A Game at the Junior Club

There was just time before the lesson started at Richmond Junior Club for me to play a quick friendly game against a boy who, the previous weekend, had shared first place in the Under 8 section of our qualifying tournament for the London Junior Championships. My opponent generously allowed me to play White. Here are the first few moves.

1. e4 e5
2. Nf3 Nc6
3. Bb5

I decided to test him on the Spanish. He looked slightly puzzled as he was expecting Nc3 or Bc4, but eventually played…

3.. Bc5
4. O-O Nf6

The most popular move here is c3, but I decided to show him the Fork Trick, which is also fine in this position.

5. Nxe5 Nxe5
6. d4 Bxd4

Very natural if you don’t know the theory, but not best. The recommended moves here are a6 and c6, but, as this level, these moves are not easy to find. There are 33 games with this move on my database with White scoring 92.4%.

7. Qxd4 Qe7
8. Nc3 O-O
9. Bg5 d6

If you’ve read my previous two articles you might think Black should have played c6 here, to keep the knight out of d5. A good idea, but it’s well met by 10. f4 (which I probably wouldn’t have found as I was playing quickly).

Now I can play the familiar (again from my last two articles) attack on the pinned knight, again gaining a tempo because the queen is on e7.

10. Nd5 Qd8
11. Nxf6+ gxf6
12. Bh6 Re8

As it happens I’m winning the exchange here because my bishop is on b5 rather than c4.

13. Bxe8 Qxe8
14. h3

I wanted to keep the black knight out of g4. The engines consider this the best move.

14.. Bxh3

“Ah!”, I thought, being reminded of my private pupil’s games in the Under 10 section of the same event. “Another junior who plays random piece sacrifices in front of his opponent’s king.” So, hoping for a quick finish, I took the piece off without stopping to think or look at the rest of the board.

Instead, 15. f4 is winning. After 15.. Ng4, hxg4 is strong and Rf3 even stronger. The next thing I knew, my young opponent’s knight landed on the f3 square and he announced ‘check’! He’d looked ahead and seen the fork coming – which is pretty impressive for an inexperienced player at this level.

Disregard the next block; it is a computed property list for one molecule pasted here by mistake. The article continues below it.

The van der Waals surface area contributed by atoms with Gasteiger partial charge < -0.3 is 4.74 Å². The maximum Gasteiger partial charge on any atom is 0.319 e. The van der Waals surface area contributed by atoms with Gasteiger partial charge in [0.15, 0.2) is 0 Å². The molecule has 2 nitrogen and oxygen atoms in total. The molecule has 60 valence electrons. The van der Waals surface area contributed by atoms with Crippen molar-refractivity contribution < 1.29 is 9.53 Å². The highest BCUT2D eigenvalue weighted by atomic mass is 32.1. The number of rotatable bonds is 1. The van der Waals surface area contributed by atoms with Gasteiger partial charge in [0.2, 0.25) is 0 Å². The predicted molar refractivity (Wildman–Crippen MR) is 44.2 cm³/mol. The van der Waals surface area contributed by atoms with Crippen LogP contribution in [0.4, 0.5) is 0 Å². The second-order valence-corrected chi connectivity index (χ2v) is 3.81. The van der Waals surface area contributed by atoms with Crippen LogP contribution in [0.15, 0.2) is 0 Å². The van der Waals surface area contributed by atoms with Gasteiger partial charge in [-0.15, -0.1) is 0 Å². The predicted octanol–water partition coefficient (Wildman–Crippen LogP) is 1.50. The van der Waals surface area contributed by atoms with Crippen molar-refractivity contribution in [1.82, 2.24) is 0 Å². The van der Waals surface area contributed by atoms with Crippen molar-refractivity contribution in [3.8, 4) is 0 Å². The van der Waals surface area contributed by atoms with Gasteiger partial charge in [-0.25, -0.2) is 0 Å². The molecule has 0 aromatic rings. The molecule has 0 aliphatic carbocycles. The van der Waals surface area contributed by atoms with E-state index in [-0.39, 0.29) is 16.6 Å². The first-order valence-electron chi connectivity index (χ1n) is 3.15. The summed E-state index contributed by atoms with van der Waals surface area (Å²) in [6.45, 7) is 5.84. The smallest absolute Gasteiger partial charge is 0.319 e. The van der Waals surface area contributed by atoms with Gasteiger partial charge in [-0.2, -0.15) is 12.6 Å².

15. gxh3 Nf3+

I can still draw here: 16. Kh1 Nxe4 17. Bg7+ with a perpetual check, but instead I played Kg2 and eventually lost.

There are two lessons for my opponent to learn from this game, though. Two very familiar tactical ideas which should be part of every junior’s armoury. You have to know the Fork Trick: when you should play it, when you could play it, and when you shouldn’t play it. You also have to know, repeating last week’s article, the idea of Bg5, pinning the knight on f6 in front of the castled king, followed by Nd5 and doubling the f-pawns.

Of course, Chess Openings for Heroes features sections on both these ideas.

Richard James

Author: Richard James

Richard James is a professional chess teacher and writer living in Twickenham, and working mostly with younger children and beginners. He was the co-founder of Richmond Junior Chess Club in 1975 and its director until 2005. He is the webmaster of chessKIDS academy (www.chesskids.org.uk or www.chesskids.me.uk) and, most recently, the author of Chess for Kids and The Right Way to Teach Chess to Kids, both published by Right Way Books. Richard has been a member of Richmond & Twickenham Chess Club since 1966. Richard is a published author and his books can be found at Amazon. Richard is currently promoting minichess (games and puzzles using subsets of chess) for younger children through his website www.minichess.uk, and writing coaching materials for children (and adults) who want to start playing serious competitive chess, through www.chessheroes.uk.